Smart sex toys made by German company 'Amor Gummiwaren GmbH' contained several critical vulnerabilities that could let hackers remotely take control of vibrators.
According to cybersecurity firm SEC Consult, the entire "Vibratissimo" product range was compromised, with a slew of user information being exposed to the internet without adequate protection. In its research, the company tested a device known as the 'Panty Buster'.
In an advisory published Thursday (1 January), researchers said bugs in a customer database meant that attackers could have easily accessed user details, including "names, cleartext passwords and explicit image galleries" being stored by the company.
According to the Vibratissimo website, the business offers a community akin to social media that allows customers create profiles and message friends. The security firm said that the information exposed to the internet included batches of intimate chat logs.
The toys in question can be linked up to smartphone software, available on iOS and Android. The application, where vulnerabilities were found, lets users "create their own vibrations" and "hand your partner over the control of your Vibratissimo wherever he is".
But flaws in the cloud platform that linked the sex toys to the internet meant that hackers could "remotely pleasure individuals without their consent", SEC Consult said.
The cybersecurity company elaborated: "The mobile apps allow their users to use a feature called quick control. This feature allows user to send a link with a unique ID to an email address or a telephone via SMS to get direct control of the sex toy over the internet.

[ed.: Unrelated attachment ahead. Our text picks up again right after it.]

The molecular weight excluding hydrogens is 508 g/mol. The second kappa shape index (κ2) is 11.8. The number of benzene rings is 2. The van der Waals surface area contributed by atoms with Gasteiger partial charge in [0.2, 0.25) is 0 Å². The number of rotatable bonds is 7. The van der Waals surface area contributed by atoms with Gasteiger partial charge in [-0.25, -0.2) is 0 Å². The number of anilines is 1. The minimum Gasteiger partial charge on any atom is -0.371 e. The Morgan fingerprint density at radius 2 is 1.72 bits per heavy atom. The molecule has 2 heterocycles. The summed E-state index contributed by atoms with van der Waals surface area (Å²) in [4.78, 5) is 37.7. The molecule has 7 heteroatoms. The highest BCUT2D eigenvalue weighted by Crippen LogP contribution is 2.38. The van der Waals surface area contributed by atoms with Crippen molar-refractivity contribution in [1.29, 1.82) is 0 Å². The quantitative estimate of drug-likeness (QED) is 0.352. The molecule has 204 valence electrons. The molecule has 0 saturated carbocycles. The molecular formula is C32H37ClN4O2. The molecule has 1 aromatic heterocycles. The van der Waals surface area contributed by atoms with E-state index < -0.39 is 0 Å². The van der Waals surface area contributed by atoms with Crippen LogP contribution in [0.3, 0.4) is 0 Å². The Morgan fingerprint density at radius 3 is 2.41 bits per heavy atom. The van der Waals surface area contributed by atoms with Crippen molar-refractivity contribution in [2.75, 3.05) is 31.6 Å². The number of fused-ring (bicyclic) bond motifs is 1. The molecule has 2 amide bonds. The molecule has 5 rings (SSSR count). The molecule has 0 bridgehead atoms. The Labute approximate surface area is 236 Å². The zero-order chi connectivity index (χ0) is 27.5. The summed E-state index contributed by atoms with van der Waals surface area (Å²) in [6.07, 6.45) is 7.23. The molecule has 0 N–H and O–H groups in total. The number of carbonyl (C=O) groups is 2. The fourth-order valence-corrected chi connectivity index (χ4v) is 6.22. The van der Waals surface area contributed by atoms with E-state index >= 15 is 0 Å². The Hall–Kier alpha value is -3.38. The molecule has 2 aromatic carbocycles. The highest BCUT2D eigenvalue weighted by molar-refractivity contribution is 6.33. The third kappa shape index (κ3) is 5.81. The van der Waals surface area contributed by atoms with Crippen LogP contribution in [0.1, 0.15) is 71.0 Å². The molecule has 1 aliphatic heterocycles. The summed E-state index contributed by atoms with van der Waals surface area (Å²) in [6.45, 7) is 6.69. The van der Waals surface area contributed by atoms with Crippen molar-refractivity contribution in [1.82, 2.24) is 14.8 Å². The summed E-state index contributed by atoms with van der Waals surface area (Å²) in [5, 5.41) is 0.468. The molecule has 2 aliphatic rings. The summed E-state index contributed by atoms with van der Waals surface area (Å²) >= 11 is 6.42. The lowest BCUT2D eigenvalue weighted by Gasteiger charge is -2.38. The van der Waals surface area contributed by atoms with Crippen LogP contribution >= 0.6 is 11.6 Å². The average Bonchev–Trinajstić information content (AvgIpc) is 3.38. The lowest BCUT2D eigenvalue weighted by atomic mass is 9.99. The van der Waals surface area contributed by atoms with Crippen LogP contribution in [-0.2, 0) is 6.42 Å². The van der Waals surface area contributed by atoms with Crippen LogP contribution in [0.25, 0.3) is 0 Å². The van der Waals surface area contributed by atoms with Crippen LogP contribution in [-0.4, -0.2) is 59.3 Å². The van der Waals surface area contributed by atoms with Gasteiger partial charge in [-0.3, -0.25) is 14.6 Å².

"This wouldn't be a problem in general if the link containing the ID would be random and long enough. It would be quite useful if the receiving user must confirm the remote control before being controlled by the other user. Unfortunately this is not the case."
Based on app store statistics, the company said between 50,000 and 100,000 users may be affected. The smart-vibrator company was storing users' passwords without encryption.
Researchers said the products had unauthenticated Bluetooth connections that could be exploited to alter the "intensity" of the vibration and read the temperature of the device.
"In recent years the Internet of Things (IoT) received more and more attention," SEC Consult wrote in a blog post, discussing the scope of the vulnerabilities.
"It promises to connect literally everything with anything: cars, buildings, home appliances, or even more exotic things like fridges, walkways or baby cams. To most people this sounds quite futuristic, but it is definitely not the case. The future has caught up with us."
Researchers said that users should update their apps and change all passwords immediately. While the Panty Buster was the sole device tested, experts said the whole range had "varying functionalities but the same mobile apps and backends" - developed by external companies.